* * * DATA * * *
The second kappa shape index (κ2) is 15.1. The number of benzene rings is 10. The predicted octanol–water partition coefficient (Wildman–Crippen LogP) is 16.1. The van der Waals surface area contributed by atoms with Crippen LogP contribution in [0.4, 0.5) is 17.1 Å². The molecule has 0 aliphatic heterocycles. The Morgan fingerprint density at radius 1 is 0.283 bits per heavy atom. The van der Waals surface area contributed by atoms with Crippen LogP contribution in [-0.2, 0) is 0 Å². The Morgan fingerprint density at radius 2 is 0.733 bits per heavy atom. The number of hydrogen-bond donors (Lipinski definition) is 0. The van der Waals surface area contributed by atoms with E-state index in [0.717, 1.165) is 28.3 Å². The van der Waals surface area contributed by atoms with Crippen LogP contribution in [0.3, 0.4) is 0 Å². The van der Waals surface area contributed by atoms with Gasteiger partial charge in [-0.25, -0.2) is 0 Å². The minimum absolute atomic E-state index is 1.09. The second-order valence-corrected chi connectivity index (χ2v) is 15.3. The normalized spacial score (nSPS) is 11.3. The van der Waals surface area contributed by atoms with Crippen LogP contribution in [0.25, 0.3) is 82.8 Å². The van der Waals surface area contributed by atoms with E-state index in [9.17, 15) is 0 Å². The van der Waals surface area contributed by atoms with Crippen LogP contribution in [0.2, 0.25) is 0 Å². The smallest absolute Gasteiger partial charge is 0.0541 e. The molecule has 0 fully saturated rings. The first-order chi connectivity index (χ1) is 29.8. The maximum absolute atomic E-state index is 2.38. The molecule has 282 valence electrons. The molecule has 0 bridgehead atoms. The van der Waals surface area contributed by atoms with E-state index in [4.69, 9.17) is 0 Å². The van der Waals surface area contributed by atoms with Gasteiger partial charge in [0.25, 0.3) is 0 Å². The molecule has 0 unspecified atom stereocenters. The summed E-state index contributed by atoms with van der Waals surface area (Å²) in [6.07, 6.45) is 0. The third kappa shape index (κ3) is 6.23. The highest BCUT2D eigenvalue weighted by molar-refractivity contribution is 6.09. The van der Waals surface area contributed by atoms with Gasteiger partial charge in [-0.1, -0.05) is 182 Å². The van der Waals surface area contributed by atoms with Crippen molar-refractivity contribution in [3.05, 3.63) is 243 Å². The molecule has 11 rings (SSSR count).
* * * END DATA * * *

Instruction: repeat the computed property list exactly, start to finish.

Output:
The second kappa shape index (κ2) is 15.1. The number of benzene rings is 10. The predicted octanol–water partition coefficient (Wildman–Crippen LogP) is 16.1. The van der Waals surface area contributed by atoms with Crippen LogP contribution in [0.4, 0.5) is 17.1 Å². The molecule has 0 aliphatic heterocycles. The Morgan fingerprint density at radius 1 is 0.283 bits per heavy atom. The van der Waals surface area contributed by atoms with Crippen LogP contribution in [-0.2, 0) is 0 Å². The Morgan fingerprint density at radius 2 is 0.733 bits per heavy atom. The number of hydrogen-bond donors (Lipinski definition) is 0. The van der Waals surface area contributed by atoms with E-state index in [0.717, 1.165) is 28.3 Å². The van der Waals surface area contributed by atoms with Crippen LogP contribution in [0.3, 0.4) is 0 Å². The van der Waals surface area contributed by atoms with Gasteiger partial charge in [-0.25, -0.2) is 0 Å². The minimum absolute atomic E-state index is 1.09. The second-order valence-corrected chi connectivity index (χ2v) is 15.3. The normalized spacial score (nSPS) is 11.3. The van der Waals surface area contributed by atoms with Crippen LogP contribution in [0.25, 0.3) is 82.8 Å². The van der Waals surface area contributed by atoms with E-state index in [9.17, 15) is 0 Å². The van der Waals surface area contributed by atoms with Crippen LogP contribution in [0.2, 0.25) is 0 Å². The smallest absolute Gasteiger partial charge is 0.0541 e. The molecule has 0 fully saturated rings. The first-order chi connectivity index (χ1) is 29.8. The maximum absolute atomic E-state index is 2.38. The molecule has 282 valence electrons. The molecule has 0 bridgehead atoms. The van der Waals surface area contributed by atoms with E-state index in [4.69, 9.17) is 0 Å². The van der Waals surface area contributed by atoms with Gasteiger partial charge in [0.25, 0.3) is 0 Å². The molecule has 0 unspecified atom stereocenters. The summed E-state index contributed by atoms with van der Waals surface area (Å²) in [6.07, 6.45) is 0. The third kappa shape index (κ3) is 6.23. The highest BCUT2D eigenvalue weighted by molar-refractivity contribution is 6.09. The van der Waals surface area contributed by atoms with Gasteiger partial charge in [-0.1, -0.05) is 182 Å². The van der Waals surface area contributed by atoms with Crippen molar-refractivity contribution in [3.05, 3.63) is 243 Å². The molecule has 11 rings (SSSR count).